Processing facilities in the Brazilian states of Rio Grande do Sul, Santa Catarina and Paraná are being hit hard by a spike in the cases of coronavirus. Together these states account for almost 70% of poultry and 65% of pork production in the country.
The situation looks the most serious in Rio Grande do Sul, the southest state in Brazil. According to the State Health Department (SES) epidemiological bulletin released last week, there are 30 outbreaks in the industry, 18 of them are concentrated in slaughterhouses. Altogether, animal production facilities now have 528 workers who tested positive for Covid-19. Another 2,595 have flu-like symptoms and are considered suspect. With almost 30,000 people working in the industry, the potential virus spread is huge.
Closures of plants are usually short, but not without consequences. The Public Ministry ordered 2 poultry plants at Lajeado city to close at first, but the plants returned to work this week. During the closure both BRF´s poultry producers had to discard 100,000 animals. In Passo Fundo city, a JBS chicken´s unit was also affected by corona and closed. This plant resumed operations last Wednesday.
For health department SES, the large number of infections in those facilities “can be explained by the specifics related to work in these environments. Workers carry out activities very close to each other, the workspace is in a confined area and social distancing was not actively enforced in Brazil”. In Santa Catarina state, there are at least 300 corona positive cases in 5 different slaughterhouses in the municipalities of Ipumirim, Nova Veneza, Forquilinha, Concórdia and Chapecó. In Paraná, Frimesa had to reduce pork production by 20% while GTFoods had to suspend its operations on poultry production during 14 days. Further cases were identified among at least 42 facilities in other Brazilian states.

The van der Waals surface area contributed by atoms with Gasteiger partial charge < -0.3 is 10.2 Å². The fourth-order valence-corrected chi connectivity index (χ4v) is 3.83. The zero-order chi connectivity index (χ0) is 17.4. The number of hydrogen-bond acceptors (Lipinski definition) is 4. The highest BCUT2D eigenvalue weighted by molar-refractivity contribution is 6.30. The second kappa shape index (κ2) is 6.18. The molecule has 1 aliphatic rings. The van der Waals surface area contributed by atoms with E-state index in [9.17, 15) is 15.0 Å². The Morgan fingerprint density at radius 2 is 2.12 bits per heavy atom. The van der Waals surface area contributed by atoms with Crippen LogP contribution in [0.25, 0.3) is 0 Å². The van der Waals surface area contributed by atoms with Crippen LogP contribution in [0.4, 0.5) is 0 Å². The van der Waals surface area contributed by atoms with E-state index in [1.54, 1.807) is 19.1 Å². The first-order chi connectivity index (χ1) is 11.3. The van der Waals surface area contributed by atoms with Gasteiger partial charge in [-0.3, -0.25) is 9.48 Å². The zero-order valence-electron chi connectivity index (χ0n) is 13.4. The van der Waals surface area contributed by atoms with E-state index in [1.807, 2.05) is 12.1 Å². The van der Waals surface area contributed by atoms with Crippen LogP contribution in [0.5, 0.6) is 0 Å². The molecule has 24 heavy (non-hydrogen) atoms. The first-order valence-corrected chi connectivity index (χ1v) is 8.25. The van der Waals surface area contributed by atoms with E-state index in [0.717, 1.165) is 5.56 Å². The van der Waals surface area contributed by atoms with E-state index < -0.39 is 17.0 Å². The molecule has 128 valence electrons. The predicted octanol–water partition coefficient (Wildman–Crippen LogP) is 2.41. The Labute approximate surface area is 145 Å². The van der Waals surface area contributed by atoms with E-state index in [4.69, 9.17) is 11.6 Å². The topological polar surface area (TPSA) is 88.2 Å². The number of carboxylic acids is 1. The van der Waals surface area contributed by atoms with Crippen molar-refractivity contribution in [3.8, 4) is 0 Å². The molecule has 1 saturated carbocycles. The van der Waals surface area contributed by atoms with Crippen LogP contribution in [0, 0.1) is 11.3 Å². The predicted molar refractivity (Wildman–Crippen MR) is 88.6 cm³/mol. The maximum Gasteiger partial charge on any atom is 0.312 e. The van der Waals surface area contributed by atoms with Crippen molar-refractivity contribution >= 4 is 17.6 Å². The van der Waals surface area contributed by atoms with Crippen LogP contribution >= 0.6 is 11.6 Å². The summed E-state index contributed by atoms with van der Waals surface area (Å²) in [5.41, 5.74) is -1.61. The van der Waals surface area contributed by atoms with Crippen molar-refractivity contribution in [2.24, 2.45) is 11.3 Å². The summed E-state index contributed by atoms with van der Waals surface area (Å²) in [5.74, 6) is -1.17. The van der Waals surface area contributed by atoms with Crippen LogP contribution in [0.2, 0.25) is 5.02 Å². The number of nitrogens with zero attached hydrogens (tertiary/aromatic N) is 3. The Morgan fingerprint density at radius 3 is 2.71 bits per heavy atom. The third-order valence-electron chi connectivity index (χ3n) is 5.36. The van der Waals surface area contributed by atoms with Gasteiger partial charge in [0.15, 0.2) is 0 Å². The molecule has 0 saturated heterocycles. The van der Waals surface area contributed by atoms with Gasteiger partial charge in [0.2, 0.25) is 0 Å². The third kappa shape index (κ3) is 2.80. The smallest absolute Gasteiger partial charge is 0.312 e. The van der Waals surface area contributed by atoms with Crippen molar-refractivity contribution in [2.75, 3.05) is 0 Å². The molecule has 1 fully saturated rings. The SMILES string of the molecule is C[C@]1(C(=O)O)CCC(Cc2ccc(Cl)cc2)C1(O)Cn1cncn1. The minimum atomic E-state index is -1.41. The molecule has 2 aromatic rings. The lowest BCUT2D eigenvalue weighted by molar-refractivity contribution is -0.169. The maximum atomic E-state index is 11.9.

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The ABPA (Brazilian Animal Protein Association) president, Francisco Turra, said that poultry, pig and egg sectors were prepared to face a “war”. “During 30 days, no case was confirmed among 200 slaughterhouses we work with, with 500,000 workers, all over the country,” he said to a local radio. According to him, the national prevention protocol in agro-industries has been strengthened to avoid more drastic consequences in plants. “It is a hard and serious moment, but we must take responsibility to assure workers health,” emphasized Francisco Turra. Brazil already had a virus protocol published on worker safety at slaughterhouses on March 31st, but in the upcoming days a new, more strict protocol will be implemented.The ministries of Agriculture, Health and Economy, and virus specialists are involved in writing the new protocol with rules for the sector.